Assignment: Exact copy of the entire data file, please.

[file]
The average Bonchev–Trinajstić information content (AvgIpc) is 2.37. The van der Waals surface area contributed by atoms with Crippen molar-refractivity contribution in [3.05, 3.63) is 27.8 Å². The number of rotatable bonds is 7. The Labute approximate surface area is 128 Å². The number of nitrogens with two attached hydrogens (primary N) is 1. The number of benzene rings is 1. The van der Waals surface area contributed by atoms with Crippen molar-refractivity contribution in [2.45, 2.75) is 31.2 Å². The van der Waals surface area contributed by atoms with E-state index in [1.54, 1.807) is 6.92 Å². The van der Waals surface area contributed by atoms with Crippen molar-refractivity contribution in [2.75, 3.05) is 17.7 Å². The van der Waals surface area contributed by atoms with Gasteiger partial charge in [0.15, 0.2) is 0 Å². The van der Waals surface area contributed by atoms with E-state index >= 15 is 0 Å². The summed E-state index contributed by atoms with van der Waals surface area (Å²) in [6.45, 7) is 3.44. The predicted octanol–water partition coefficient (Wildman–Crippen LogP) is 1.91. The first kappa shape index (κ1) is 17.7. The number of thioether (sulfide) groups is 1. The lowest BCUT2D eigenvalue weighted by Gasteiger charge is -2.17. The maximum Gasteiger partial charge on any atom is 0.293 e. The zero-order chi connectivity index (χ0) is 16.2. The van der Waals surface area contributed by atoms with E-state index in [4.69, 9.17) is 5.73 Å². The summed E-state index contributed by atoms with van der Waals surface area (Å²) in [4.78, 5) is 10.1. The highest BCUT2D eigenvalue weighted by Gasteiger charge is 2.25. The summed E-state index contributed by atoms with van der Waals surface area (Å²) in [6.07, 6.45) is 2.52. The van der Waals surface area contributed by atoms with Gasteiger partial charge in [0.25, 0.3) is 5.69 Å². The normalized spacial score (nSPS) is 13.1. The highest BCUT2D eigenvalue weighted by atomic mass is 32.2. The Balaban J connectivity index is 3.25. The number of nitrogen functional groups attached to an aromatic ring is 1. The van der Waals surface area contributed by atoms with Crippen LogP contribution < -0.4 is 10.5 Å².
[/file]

The average Bonchev–Trinajstić information content (AvgIpc) is 2.37. The van der Waals surface area contributed by atoms with Crippen molar-refractivity contribution in [3.05, 3.63) is 27.8 Å². The number of rotatable bonds is 7. The Labute approximate surface area is 128 Å². The number of nitrogens with two attached hydrogens (primary N) is 1. The number of benzene rings is 1. The van der Waals surface area contributed by atoms with Crippen molar-refractivity contribution in [2.45, 2.75) is 31.2 Å². The van der Waals surface area contributed by atoms with E-state index in [1.54, 1.807) is 6.92 Å². The van der Waals surface area contributed by atoms with Crippen molar-refractivity contribution in [2.75, 3.05) is 17.7 Å². The van der Waals surface area contributed by atoms with Gasteiger partial charge in [0.15, 0.2) is 0 Å². The van der Waals surface area contributed by atoms with E-state index >= 15 is 0 Å². The summed E-state index contributed by atoms with van der Waals surface area (Å²) in [6.45, 7) is 3.44. The predicted octanol–water partition coefficient (Wildman–Crippen LogP) is 1.91. The first kappa shape index (κ1) is 17.7. The number of thioether (sulfide) groups is 1. The lowest BCUT2D eigenvalue weighted by Gasteiger charge is -2.17. The maximum Gasteiger partial charge on any atom is 0.293 e. The zero-order chi connectivity index (χ0) is 16.2. The van der Waals surface area contributed by atoms with E-state index in [4.69, 9.17) is 5.73 Å². The summed E-state index contributed by atoms with van der Waals surface area (Å²) in [4.78, 5) is 10.1. The highest BCUT2D eigenvalue weighted by Gasteiger charge is 2.25. The summed E-state index contributed by atoms with van der Waals surface area (Å²) in [6.07, 6.45) is 2.52. The van der Waals surface area contributed by atoms with Gasteiger partial charge in [0.25, 0.3) is 5.69 Å². The normalized spacial score (nSPS) is 13.1. The highest BCUT2D eigenvalue weighted by atomic mass is 32.2. The Balaban J connectivity index is 3.25. The number of nitrogen functional groups attached to an aromatic ring is 1. The van der Waals surface area contributed by atoms with Crippen LogP contribution < -0.4 is 10.5 Å².